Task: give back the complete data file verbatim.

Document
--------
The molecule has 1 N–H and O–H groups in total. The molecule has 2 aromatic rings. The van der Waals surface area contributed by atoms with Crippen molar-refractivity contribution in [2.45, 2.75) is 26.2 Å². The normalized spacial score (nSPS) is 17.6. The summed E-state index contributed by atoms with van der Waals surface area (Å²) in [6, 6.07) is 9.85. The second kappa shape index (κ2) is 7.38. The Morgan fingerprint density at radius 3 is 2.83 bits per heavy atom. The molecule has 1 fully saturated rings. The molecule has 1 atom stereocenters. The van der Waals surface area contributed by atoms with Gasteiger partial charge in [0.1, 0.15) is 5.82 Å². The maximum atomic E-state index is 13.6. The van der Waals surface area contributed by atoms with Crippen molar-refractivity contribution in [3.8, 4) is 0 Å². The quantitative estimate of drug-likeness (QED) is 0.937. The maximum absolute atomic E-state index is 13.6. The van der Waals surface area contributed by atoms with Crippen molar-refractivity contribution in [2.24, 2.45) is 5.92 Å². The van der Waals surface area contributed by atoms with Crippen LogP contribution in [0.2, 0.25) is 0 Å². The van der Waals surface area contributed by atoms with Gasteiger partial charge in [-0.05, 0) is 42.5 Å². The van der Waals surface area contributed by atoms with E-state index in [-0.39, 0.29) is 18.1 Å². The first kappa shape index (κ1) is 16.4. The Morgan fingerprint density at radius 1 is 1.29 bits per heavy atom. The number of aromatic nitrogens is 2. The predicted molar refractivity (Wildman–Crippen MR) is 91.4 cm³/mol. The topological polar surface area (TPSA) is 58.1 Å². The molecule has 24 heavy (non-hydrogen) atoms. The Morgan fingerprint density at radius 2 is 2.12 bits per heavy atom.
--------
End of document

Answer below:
The molecule has 1 N–H and O–H groups in total. The molecule has 2 aromatic rings. The van der Waals surface area contributed by atoms with Crippen molar-refractivity contribution in [2.45, 2.75) is 26.2 Å². The normalized spacial score (nSPS) is 17.6. The summed E-state index contributed by atoms with van der Waals surface area (Å²) in [6, 6.07) is 9.85. The second kappa shape index (κ2) is 7.38. The Morgan fingerprint density at radius 3 is 2.83 bits per heavy atom. The molecule has 1 fully saturated rings. The molecule has 1 atom stereocenters. The van der Waals surface area contributed by atoms with Gasteiger partial charge in [0.1, 0.15) is 5.82 Å². The maximum atomic E-state index is 13.6. The van der Waals surface area contributed by atoms with Crippen molar-refractivity contribution in [3.8, 4) is 0 Å². The quantitative estimate of drug-likeness (QED) is 0.937. The maximum absolute atomic E-state index is 13.6. The van der Waals surface area contributed by atoms with Crippen molar-refractivity contribution in [2.24, 2.45) is 5.92 Å². The van der Waals surface area contributed by atoms with Crippen LogP contribution in [0.2, 0.25) is 0 Å². The van der Waals surface area contributed by atoms with Gasteiger partial charge in [-0.05, 0) is 42.5 Å². The van der Waals surface area contributed by atoms with E-state index in [-0.39, 0.29) is 18.1 Å². The first kappa shape index (κ1) is 16.4. The Morgan fingerprint density at radius 1 is 1.29 bits per heavy atom. The number of aromatic nitrogens is 2. The predicted molar refractivity (Wildman–Crippen MR) is 91.4 cm³/mol. The topological polar surface area (TPSA) is 58.1 Å². The molecule has 24 heavy (non-hydrogen) atoms. The Morgan fingerprint density at radius 2 is 2.12 bits per heavy atom.